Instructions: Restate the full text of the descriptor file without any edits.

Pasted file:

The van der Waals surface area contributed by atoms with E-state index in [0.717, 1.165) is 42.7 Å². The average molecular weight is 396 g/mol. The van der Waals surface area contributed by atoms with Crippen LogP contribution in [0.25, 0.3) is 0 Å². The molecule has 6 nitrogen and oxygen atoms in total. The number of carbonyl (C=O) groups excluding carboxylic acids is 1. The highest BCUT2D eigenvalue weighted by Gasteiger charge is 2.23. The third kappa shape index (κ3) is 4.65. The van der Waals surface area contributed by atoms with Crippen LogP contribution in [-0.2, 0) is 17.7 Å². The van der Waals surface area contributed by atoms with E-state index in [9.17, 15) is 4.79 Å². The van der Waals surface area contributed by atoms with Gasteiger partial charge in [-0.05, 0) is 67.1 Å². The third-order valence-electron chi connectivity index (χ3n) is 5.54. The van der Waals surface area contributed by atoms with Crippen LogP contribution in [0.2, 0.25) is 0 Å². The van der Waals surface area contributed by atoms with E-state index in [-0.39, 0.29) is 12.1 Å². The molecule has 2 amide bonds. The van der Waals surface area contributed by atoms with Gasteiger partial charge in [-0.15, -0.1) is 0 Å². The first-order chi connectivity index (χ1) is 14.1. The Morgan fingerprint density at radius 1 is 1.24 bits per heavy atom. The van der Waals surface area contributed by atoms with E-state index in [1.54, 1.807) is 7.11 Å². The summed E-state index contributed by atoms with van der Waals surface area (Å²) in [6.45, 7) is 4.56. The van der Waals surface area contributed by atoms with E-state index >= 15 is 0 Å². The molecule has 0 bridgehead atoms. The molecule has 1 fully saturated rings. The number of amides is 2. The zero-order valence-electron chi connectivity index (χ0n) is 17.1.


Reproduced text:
The van der Waals surface area contributed by atoms with E-state index in [0.717, 1.165) is 42.7 Å². The average molecular weight is 396 g/mol. The van der Waals surface area contributed by atoms with Crippen LogP contribution in [0.25, 0.3) is 0 Å². The molecule has 6 nitrogen and oxygen atoms in total. The number of carbonyl (C=O) groups excluding carboxylic acids is 1. The highest BCUT2D eigenvalue weighted by Gasteiger charge is 2.23. The third kappa shape index (κ3) is 4.65. The van der Waals surface area contributed by atoms with Crippen LogP contribution in [-0.2, 0) is 17.7 Å². The van der Waals surface area contributed by atoms with E-state index in [9.17, 15) is 4.79 Å². The van der Waals surface area contributed by atoms with Gasteiger partial charge in [-0.05, 0) is 67.1 Å². The third-order valence-electron chi connectivity index (χ3n) is 5.54. The van der Waals surface area contributed by atoms with Crippen LogP contribution in [0.2, 0.25) is 0 Å². The van der Waals surface area contributed by atoms with E-state index in [-0.39, 0.29) is 12.1 Å². The molecule has 2 amide bonds. The van der Waals surface area contributed by atoms with Gasteiger partial charge in [-0.15, -0.1) is 0 Å². The first-order chi connectivity index (χ1) is 14.1. The Morgan fingerprint density at radius 1 is 1.24 bits per heavy atom. The van der Waals surface area contributed by atoms with E-state index in [1.54, 1.807) is 7.11 Å². The summed E-state index contributed by atoms with van der Waals surface area (Å²) in [6.45, 7) is 4.56. The van der Waals surface area contributed by atoms with E-state index >= 15 is 0 Å². The molecule has 0 bridgehead atoms. The molecule has 1 fully saturated rings. The number of amides is 2. The zero-order valence-electron chi connectivity index (χ0n) is 17.1.